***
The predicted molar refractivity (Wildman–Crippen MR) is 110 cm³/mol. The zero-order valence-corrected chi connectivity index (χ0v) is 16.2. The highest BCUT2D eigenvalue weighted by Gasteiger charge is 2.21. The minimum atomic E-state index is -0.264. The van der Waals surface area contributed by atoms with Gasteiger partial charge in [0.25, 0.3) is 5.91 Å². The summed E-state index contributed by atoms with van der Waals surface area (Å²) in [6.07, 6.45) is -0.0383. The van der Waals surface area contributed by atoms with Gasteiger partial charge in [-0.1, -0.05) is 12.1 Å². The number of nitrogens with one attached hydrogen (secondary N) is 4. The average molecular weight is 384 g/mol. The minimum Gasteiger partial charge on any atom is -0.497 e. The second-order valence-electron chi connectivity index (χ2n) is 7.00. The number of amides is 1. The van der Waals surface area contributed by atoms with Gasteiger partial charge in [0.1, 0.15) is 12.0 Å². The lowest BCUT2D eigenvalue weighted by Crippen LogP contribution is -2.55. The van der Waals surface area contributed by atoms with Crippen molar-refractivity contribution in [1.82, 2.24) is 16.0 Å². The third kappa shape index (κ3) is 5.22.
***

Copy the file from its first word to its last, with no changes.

The predicted molar refractivity (Wildman–Crippen MR) is 110 cm³/mol. The zero-order valence-corrected chi connectivity index (χ0v) is 16.2. The highest BCUT2D eigenvalue weighted by Gasteiger charge is 2.21. The minimum atomic E-state index is -0.264. The van der Waals surface area contributed by atoms with Gasteiger partial charge in [0.25, 0.3) is 5.91 Å². The summed E-state index contributed by atoms with van der Waals surface area (Å²) in [6.07, 6.45) is -0.0383. The van der Waals surface area contributed by atoms with Gasteiger partial charge in [-0.1, -0.05) is 12.1 Å². The number of nitrogens with one attached hydrogen (secondary N) is 4. The average molecular weight is 384 g/mol. The minimum Gasteiger partial charge on any atom is -0.497 e. The second-order valence-electron chi connectivity index (χ2n) is 7.00. The number of amides is 1. The van der Waals surface area contributed by atoms with Gasteiger partial charge in [0.1, 0.15) is 12.0 Å². The lowest BCUT2D eigenvalue weighted by Crippen LogP contribution is -2.55. The van der Waals surface area contributed by atoms with Crippen molar-refractivity contribution in [1.82, 2.24) is 16.0 Å². The third kappa shape index (κ3) is 5.22.